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So the age old standard is that using Eval is bad because it can cause major security issues; especially in scenarios where you are evaluating something that potentially came from user input somewhere down the line. This makes 100% sense, and I have never had any problem avoiding the use of Eval. I was facing an odd situation recently, though, that sort of made me think about this type of thing a bit differently.

I wrote a JS function sort of like:

function someFun(param, callback) {
    bool = someOtherFun(param);
        return false;

This is much stripped down, but the principal is the same: it calls another function and based on the return value of that will either execute a function provided as a parameter or it will return false. It made me think, though, that this sort of thing could be exploited just as easily as Eval(txtbox.value) with the use of the JS console in F12. Does that matter?

In this world of F12, it seems to me like Eval is the least of our worries. Anyone who knows what an injection attack is is likely to know what F12 is as well. Am I wrong?

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"this sort of thing could be exploited just as easily as Eval(txtbox.value) with the use of the JS console in F12." - Elaborate please. Exploited how? – Šime Vidas May 25 '12 at 21:01
Also, what exactly are you asking here? – Šime Vidas May 25 '12 at 21:04
did you know that the address bar can also be an injection spot? It's not just the console. – Joseph the Dreamer May 25 '12 at 21:05
Let's be clear: any system that puts code into the hands of the operator of the client can be 'exploited'. Javascript + browser is completely at the mercy of the operator. What is the question here? – Jonathan M May 25 '12 at 21:06

2 Answers 2

up vote 5 down vote accepted

While you are correct that tools like F12 and firebug expose your JavaScript to a new level of scrutiny and make it easy for people to attack, you are missing the danger of using eval.

Instead of worrying what a the current user (with the page loaded in the browser might do) lets concern our selves with their co-worked at the next computer. Suppose that co-worker types a comment on Stack Overflow, which is then stored in a database, and then sent out to our user's computer to be displayed. And lets suppose that as part of that rendering process that comment is encoded into JSON and then eval is called on it.

This is where there is a dangerous exploit waiting that has nothing to do with our user inspecting or executing their own JavaScript on the page. If their co-worker embedded malicious JavaScript in their comment and we call eval on it, that JavaScript may be executed causing that malicious code to run on every computer that views the page.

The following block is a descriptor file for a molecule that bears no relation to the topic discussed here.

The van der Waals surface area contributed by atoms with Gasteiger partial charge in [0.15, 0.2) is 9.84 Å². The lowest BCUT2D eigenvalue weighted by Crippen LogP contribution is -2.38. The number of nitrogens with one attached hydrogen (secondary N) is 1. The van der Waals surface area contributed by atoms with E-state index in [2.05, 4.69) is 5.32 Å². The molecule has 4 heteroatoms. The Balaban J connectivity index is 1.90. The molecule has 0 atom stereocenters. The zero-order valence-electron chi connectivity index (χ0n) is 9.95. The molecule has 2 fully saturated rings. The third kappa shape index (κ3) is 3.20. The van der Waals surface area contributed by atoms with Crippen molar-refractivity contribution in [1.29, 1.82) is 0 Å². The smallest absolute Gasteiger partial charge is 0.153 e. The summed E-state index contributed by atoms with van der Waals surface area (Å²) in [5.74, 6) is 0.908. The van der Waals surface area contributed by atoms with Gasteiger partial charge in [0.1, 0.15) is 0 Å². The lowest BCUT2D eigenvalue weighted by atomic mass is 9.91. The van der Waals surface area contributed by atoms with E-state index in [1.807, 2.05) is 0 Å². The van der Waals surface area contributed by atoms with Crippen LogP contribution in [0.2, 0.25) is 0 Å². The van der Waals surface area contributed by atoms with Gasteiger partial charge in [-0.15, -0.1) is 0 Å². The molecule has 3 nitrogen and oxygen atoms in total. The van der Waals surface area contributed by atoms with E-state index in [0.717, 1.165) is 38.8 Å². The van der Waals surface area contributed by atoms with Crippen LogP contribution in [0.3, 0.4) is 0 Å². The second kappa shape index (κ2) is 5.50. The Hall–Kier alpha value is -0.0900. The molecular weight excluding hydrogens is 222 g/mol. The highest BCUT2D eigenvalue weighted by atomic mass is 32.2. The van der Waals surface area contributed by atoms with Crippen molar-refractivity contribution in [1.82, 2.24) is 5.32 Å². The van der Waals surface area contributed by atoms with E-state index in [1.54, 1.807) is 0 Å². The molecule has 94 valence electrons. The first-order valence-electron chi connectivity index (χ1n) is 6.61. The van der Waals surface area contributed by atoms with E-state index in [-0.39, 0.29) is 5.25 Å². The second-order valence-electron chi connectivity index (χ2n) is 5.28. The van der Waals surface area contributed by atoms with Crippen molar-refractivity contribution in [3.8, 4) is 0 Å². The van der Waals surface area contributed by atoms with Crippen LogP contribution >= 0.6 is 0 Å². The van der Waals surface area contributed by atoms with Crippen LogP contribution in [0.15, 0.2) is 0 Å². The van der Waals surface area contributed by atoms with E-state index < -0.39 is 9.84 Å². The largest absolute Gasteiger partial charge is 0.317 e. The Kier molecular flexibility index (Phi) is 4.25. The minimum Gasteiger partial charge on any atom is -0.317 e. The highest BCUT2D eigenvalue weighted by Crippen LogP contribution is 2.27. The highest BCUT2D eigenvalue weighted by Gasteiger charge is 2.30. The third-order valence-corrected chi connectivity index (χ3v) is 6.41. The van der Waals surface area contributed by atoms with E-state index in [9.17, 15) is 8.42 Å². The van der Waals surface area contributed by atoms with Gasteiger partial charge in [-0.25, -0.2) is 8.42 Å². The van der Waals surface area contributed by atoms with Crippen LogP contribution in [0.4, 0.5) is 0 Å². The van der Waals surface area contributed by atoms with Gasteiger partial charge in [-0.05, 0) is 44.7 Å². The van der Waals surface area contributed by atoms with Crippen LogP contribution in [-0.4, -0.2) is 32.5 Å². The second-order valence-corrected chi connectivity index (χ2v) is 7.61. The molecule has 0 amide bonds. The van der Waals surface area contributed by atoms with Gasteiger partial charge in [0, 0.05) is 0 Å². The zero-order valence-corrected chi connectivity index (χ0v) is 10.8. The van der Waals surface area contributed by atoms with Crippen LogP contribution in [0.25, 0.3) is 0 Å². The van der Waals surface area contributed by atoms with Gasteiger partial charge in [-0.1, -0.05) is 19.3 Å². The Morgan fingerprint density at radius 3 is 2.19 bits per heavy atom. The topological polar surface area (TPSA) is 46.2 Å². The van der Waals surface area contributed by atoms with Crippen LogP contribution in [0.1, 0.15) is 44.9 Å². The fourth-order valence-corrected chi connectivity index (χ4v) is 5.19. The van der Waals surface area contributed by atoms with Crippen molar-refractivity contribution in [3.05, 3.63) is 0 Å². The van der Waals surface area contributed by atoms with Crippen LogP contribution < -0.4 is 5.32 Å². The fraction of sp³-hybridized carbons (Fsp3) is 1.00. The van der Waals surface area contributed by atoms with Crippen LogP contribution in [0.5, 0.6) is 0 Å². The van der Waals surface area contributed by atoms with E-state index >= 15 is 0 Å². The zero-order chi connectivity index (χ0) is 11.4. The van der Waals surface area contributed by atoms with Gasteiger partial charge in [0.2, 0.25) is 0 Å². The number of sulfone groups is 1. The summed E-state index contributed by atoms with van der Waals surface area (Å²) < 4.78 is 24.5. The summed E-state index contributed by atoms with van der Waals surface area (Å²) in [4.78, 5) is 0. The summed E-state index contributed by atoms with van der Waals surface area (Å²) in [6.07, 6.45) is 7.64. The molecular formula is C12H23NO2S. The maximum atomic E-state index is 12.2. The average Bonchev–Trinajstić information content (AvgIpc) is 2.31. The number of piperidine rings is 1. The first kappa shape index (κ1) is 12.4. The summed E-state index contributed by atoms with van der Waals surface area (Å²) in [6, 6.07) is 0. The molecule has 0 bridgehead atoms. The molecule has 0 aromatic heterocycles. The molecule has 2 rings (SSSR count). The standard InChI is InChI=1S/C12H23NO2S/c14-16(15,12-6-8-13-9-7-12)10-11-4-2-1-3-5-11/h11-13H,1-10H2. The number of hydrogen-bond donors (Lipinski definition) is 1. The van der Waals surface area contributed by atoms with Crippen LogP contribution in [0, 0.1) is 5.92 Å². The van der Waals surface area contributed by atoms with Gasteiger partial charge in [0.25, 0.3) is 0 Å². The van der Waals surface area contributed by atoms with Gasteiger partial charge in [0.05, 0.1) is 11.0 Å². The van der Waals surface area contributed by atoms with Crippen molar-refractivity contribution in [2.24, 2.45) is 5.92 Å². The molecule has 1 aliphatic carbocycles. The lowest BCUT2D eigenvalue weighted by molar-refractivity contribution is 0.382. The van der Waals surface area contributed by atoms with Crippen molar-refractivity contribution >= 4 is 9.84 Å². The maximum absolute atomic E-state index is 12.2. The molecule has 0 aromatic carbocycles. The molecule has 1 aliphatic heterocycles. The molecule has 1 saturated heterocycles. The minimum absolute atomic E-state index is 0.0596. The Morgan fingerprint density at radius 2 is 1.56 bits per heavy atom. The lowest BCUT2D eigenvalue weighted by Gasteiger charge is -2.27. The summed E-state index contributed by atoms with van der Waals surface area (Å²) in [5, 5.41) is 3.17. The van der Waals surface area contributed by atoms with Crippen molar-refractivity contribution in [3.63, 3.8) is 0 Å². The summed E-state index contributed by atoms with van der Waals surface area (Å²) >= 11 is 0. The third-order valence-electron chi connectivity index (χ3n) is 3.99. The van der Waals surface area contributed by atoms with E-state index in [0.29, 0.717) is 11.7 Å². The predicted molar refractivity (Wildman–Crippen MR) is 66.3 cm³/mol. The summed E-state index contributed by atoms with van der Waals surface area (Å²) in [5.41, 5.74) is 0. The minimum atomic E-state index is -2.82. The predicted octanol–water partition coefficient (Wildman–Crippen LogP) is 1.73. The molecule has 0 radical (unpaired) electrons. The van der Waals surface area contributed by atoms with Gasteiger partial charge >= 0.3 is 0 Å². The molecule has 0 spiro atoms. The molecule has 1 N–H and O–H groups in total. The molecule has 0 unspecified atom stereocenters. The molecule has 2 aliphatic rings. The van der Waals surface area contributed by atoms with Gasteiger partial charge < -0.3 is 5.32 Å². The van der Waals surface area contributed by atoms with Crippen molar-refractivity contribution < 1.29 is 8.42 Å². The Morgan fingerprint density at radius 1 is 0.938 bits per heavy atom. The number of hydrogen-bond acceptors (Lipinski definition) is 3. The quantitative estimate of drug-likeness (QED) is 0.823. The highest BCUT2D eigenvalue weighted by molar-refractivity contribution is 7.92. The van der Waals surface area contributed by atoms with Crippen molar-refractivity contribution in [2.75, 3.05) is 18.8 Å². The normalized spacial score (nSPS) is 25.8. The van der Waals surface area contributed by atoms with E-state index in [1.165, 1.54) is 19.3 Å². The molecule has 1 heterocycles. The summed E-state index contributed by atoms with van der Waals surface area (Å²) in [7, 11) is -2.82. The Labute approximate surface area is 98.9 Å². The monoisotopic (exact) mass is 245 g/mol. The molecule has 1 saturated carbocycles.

That is why we should avoid using eval.

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What he said. A user can destroy their own browser with the developer tools if they want - there isn't a lot we can do about that. The threat comes from other users. The danger of developer tools is that they make it easier than ever to attack the server - but of course we already make sure our server-side code protects against CSRF, SQL injection, etc anyway, don't we? :-) – Stu Cox May 25 '12 at 21:10
@StuCox I don't get how developer tools allows that... can a web-page/script by Hacker X get Developer Tools to run in Joe Y's browser (and do "bad things" in context of Joe Y)? If user Joe Y is doing the mischievous thing, then there is no Hacker X involved. It's just user Joe Y. – user166390 May 25 '12 at 21:26
Developer tools has nothing to do with this. This is a vulnerability from using eval in your code if you are not 100% sure the data is safe. The flow of data is: One user -> The server -> Another user. – sellandb May 25 '12 at 21:29
@sellandb And I wonder what this question is "about"... – user166390 May 25 '12 at 21:30
My interpretation was that he was wondering whether it really matters if we use eval when someone can simply use developer tools to modify the code themselves. That is why I said developer tools has nothing to do with this, because using eval can be dangerous regardless of whether someone uses them or not. – sellandb May 25 '12 at 21:33

I don't see the exploit scenario. Yes, they could call your function passing a malicious callback. Or... they could just call the malicious callback from the Console.

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Or they could just load the page with a malicious program that acts as a web-browser, and do all kinds of bad things. The client-side is completely insecure, and cannot be trusted. – Šime Vidas May 25 '12 at 21:07

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